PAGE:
Rolfe and his legal team have repeatedly challenged the investigation into Brooks’ death, including lodging the appeal over his firing, filing a lawsuit against the mayor and police chief and calling for the first district attorney who was prosecuting his case to be removed.

No date has yet been given for Rolfe’s murder trial, as the case is currently embroiled in a legal limbo. 

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In May 2019, a sheriff’s deputy in Hamilton County, Tennessee stopped Tyler Hays, 29, for having tinted windows

Hays (pictured), reportedly had drugs in the car at the time of the stop. He attempted to run away and was fatally shot in the back

Hays (pictured), reportedly had drugs in the car at the time of the stop. He attempted to run away and was fatally shot in the back

In May 2019, a sheriff’s deputy in Hamilton County, Tennessee stopped Tyler Hays, 29, for having tinted windows.

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Hays, who reportedly had drugs in the car, attempted to run away when he was fatally shot in the back. 

His mother, Deborah Lilly, acknowledge her son’s criminal actions, but argues he didn’t deserve to die.

‘I don’t have my head buried in the sand,’ she told the newspaper. 

‘I am just saying he did not deserve to get shot in the back.’

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In the three months following Hays’ death, the deputy involved in the incident allegedly shot at two other unarmed drivers, injuring one. 

The Hays family has since filed a wrongful death suit against the officer, FOX 17 reported. 

Meanwhile, some experts argue that police need to be wary when approaching civilians during traffic stops because they don’t know who or what is inside a vehicle. 

Officer Ella Finch was shot and killed during a traffic stop on Chicago's south side in August 2021 (Pictured: Bodycam footage from the stop)

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Officer Ella Finch was shot and killed during a traffic stop on Chicago’s south side in August 2021 (Pictured: Bodycam footage from the stop)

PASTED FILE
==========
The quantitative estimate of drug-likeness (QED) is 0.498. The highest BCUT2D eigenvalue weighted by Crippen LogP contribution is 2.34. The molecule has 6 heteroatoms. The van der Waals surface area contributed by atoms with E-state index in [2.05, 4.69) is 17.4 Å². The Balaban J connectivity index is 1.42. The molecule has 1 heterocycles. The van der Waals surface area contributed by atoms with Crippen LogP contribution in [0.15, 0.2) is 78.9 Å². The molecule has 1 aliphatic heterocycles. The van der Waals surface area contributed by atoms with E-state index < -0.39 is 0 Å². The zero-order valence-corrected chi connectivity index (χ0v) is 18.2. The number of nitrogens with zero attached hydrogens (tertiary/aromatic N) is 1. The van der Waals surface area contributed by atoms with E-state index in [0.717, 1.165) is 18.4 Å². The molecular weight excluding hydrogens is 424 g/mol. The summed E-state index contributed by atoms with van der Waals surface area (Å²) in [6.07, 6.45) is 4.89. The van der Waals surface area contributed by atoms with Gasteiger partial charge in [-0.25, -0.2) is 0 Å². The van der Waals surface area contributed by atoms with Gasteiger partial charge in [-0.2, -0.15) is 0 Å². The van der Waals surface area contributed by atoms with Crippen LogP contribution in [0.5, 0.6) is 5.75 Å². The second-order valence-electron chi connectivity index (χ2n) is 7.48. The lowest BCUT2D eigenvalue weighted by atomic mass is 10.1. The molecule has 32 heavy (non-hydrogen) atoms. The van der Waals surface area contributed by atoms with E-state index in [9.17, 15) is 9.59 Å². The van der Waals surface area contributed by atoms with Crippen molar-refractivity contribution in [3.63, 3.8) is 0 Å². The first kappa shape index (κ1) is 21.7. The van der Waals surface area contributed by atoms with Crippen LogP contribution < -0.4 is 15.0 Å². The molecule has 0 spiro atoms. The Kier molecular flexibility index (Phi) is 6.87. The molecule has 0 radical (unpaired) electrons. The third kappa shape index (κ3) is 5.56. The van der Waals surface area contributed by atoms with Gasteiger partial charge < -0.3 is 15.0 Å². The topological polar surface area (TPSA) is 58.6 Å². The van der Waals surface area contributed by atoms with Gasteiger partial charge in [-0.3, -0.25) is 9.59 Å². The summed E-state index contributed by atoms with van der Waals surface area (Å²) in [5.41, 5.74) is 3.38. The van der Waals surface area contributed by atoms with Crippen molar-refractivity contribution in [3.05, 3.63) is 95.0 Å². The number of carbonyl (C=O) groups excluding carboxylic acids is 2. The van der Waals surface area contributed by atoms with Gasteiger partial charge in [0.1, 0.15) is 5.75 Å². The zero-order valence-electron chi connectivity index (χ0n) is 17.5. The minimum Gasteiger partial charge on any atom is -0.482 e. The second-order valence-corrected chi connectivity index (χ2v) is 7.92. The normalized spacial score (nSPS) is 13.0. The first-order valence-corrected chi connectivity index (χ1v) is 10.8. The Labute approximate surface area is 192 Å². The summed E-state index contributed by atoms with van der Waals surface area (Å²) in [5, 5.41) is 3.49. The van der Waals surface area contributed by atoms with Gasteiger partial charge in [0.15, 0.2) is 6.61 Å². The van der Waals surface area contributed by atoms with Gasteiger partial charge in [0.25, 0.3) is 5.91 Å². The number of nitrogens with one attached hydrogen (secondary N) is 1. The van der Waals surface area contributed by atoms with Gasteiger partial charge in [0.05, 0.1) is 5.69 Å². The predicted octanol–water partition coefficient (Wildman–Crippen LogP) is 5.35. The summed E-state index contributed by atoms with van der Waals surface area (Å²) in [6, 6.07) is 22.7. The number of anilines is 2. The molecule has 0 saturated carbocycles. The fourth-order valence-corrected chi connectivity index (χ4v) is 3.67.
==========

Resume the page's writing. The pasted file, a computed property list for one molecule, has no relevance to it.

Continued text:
Officer Finch (pictured) had pulled over a vehicle for an expired registration. A passenger in the car reportedly shot her

Officer Finch (pictured) had pulled over a vehicle for an expired registration. A passenger in the car reportedly shot her

One example, as outlined in the newspaper’s investigation, is the fatal shooting of Chicago Officer Ella Finch, 29.

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Finch was shot and killed during a traffic stop on the city’s south side in August 2021. 

She had pulled over a vehicle for an expired registration. A passenger in the car reportedly shot her.

Finch’s partner, Carlos Yanez, 39, sustained three gunshot wounds during the encounter: One went through his eye, one lodged in the back of the head and one struck his shoulder. He faces a ‘potentially lifelong disability’ from the shootout. 

Emonte Morgan, 21, and his brother Eric, 22, were arrested and charged for French’s death.

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Emonte was charged with first-degree murder of a police officer, two counts of attempted first-degree murder, aggravated unlawful use of a weapon, and unlawful use of a weapon by a felon.

Eric was charged with aggravated unlawful use of a weapon, unlawful use of a weapon by a felon, and obstruction of justice. 

Emonte Morgan (pictured), 21, and his brother Eric, 22, were arrested and charged for French's death. Emonte was charged with first-degree murder of a police officer, two counts of attempted first-degree murder, aggravated unlawful use of a weapon, and unlawful use of a weapon by a felon

Eric (pictured) was charged with aggravated unlawful use of a weapon, unlawful use of a weapon by a felon, and obstruction of justice

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Emonte Morgan (left), 21, and his brother Eric (right), 22, were arrested and charged for French’s death. Emonte was charged with first-degree murder of a police officer, two counts of attempted first-degree murder, aggravated unlawful use of a weapon, and unlawful use of a weapon by a felon. Eric was charged with aggravated unlawful use of a weapon, unlawful use of a weapon by a felon, and obstruction of justice.

Traffic stops are the most common police encounters with civilians. Ten officers have been killed this year during these interactions.  

Of the roughly 280 officers killed while on duty since late 2016, approximately 60 were killed by motorists who had been pulled over. 170 others were said to have died in accidents that took place on the job.

In response, police departments have increasingly started instructing cops to let suspected lawbreakers flee to avoid the risks associated with potential confrontation or high-speed chases,

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‘You have the guy’s car license plate and you know where he lives,’ Scott Bieber, the chief of police in Walla Walla, Washington, explained. 

‘You go get him in 45 minutes at his house and add a charge of eluding.’